June, 2008....J. Dana Hrubes...updated June 30, 2008 , 2300 GMT

aurora at the Pole
Aurora Australis over the Geographic South Pole, 90o South Latitude

June is the month when we celebrate the midwinter solstice. It means that we have lived through 3 months without the sun and there are 3 months until sunrise on September 21st. As for me, I get sad when the sun starts to rise because it means that the magic of walking miles each day to work and back under the beautiful skies of the South Pole will be over.  But for now, we still have plenty of darkness left and the two coldest months are just beginning, July and August. I hope to beat my record low of -110.7 F (almost -80 C) which was in early August, 2005. I personally would like to experience -118 F and break the all time record since records at the Pole began in 1957. That also happens to be the temperature that carbon dioxide freezes at this altitude (over 10,000 ft equivalent). By the way, these are actual static temperatures, not any of that wind chill nonsense. Even at temperatures below -100 F, we still hike out to the telescope every day. I haven't missed one day at South Pole Telescope since I got here on December 8, 2007.
working on SPT under the stars
The red streak from my headlamp, during this time exposure, while working on the telescope as it was docked
(photo by K. Vanderlinde)

Some photos working on the telescope

working on the docked telescope at -92 F with my red headlamp showing the scale of the immense 10 meter(33ft) dish (photo by Vanderlinde)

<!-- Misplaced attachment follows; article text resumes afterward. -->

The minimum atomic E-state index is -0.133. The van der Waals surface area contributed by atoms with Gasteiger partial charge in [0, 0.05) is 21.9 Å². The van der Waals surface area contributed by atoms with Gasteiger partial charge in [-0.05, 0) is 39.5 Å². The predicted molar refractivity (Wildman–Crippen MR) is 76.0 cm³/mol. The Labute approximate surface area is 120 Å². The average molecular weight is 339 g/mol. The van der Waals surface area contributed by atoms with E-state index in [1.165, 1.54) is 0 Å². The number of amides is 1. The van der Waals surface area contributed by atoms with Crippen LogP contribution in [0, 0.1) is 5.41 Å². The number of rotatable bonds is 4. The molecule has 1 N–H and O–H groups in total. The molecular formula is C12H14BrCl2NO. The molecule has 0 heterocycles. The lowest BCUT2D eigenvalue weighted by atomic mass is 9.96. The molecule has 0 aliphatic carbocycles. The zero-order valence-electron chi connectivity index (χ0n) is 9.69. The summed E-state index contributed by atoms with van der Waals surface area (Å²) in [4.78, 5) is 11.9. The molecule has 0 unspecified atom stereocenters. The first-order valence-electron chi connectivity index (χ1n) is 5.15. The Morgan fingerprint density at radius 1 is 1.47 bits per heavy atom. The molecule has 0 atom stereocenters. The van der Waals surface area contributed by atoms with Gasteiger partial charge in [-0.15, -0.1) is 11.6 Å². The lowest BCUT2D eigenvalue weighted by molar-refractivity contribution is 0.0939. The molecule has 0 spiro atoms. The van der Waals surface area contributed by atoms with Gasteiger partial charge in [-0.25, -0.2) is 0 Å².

standing outside of the dark sector lab (DSL) in front of SPT in the flash photo  

standing outside of the dark sector lab  (DSL) in front of SPT in the moonlight  

red floodlight on at DSL in preparation for a cryogenics delivery of liquid helium for the BICEP telescope  

in the DSL getting ready to climb up on the telescope for maintenance work  

The frequency of auroral activity has been very low during this year of the solar minimum. Despite that fact, we have experienced some very nice light shows.
aurora over the dark sector
Aurora Australis over the dark sector and the Ice Cube Neutrino Laboratory

aurora over the dark sector lab and the BICEP CMB telescope        another aurora over the dark sector lab and the BICEP CMB telescope

aurora over South Pole Telescope - 1           aurora over South Pole Telescope - 2       aurora and jupiter(to right of) BICEP telescope

urora and the milky way (photo by Vanderlinde)       dark with only stars at SPT and DSL (photo by Vanderlinde)         

South Pole Telescope backlit by aurora          moon rising behind SPT                moon rising behind the station

aurora over the station
Aurora Australis over the new South Pole Station

The stars have been fantastic this year, We have had more clear skies than other years.
milky way over SPT
Our galaxy, the Milky Way, extends upward from South Pole Telescope (photo by K. Vanderlinde)

Midwinter Celebration Concert
For midwinter celebration we had a nice celebration dinner and we put on a concert called the son of Polestock and my band played.  I am the drummer.  

   band poster           my band    Tim, Ethan and me on drums     Tim, on guitar, and me      band        

July: Cold and Dark!

A Real-Time Photo of South Pole Station as Seen from the ARO Building (live when satellite is up)
A Comprehensive South Pole Web Site by Bill Spindler
Winterover Web Pages (Bill Spindler's List)